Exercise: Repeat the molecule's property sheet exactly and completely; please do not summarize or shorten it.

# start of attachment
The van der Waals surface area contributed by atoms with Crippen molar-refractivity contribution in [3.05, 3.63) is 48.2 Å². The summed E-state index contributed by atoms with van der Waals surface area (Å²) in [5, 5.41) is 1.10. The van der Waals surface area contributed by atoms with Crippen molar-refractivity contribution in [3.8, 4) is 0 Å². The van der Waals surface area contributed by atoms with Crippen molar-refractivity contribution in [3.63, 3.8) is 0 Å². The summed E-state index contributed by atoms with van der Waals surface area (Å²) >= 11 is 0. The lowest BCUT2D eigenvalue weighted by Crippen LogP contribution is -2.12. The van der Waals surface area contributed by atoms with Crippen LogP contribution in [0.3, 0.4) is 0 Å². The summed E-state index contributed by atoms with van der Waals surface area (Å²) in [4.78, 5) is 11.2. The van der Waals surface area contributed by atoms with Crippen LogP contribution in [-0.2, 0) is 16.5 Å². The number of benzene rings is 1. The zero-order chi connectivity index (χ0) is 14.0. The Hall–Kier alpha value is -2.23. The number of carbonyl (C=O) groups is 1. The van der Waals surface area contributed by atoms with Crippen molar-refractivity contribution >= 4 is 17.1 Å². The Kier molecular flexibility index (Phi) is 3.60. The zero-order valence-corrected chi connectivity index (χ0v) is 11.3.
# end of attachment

The van der Waals surface area contributed by atoms with Crippen molar-refractivity contribution in [3.05, 3.63) is 48.2 Å². The summed E-state index contributed by atoms with van der Waals surface area (Å²) in [5, 5.41) is 1.10. The van der Waals surface area contributed by atoms with Crippen molar-refractivity contribution in [3.8, 4) is 0 Å². The van der Waals surface area contributed by atoms with Crippen molar-refractivity contribution in [3.63, 3.8) is 0 Å². The summed E-state index contributed by atoms with van der Waals surface area (Å²) >= 11 is 0. The lowest BCUT2D eigenvalue weighted by Crippen LogP contribution is -2.12. The van der Waals surface area contributed by atoms with Crippen LogP contribution in [0.3, 0.4) is 0 Å². The summed E-state index contributed by atoms with van der Waals surface area (Å²) in [4.78, 5) is 11.2. The van der Waals surface area contributed by atoms with Crippen LogP contribution in [-0.2, 0) is 16.5 Å². The number of benzene rings is 1. The zero-order chi connectivity index (χ0) is 14.0. The Hall–Kier alpha value is -2.23. The number of carbonyl (C=O) groups is 1. The van der Waals surface area contributed by atoms with Crippen molar-refractivity contribution >= 4 is 17.1 Å². The Kier molecular flexibility index (Phi) is 3.60. The zero-order valence-corrected chi connectivity index (χ0v) is 11.3.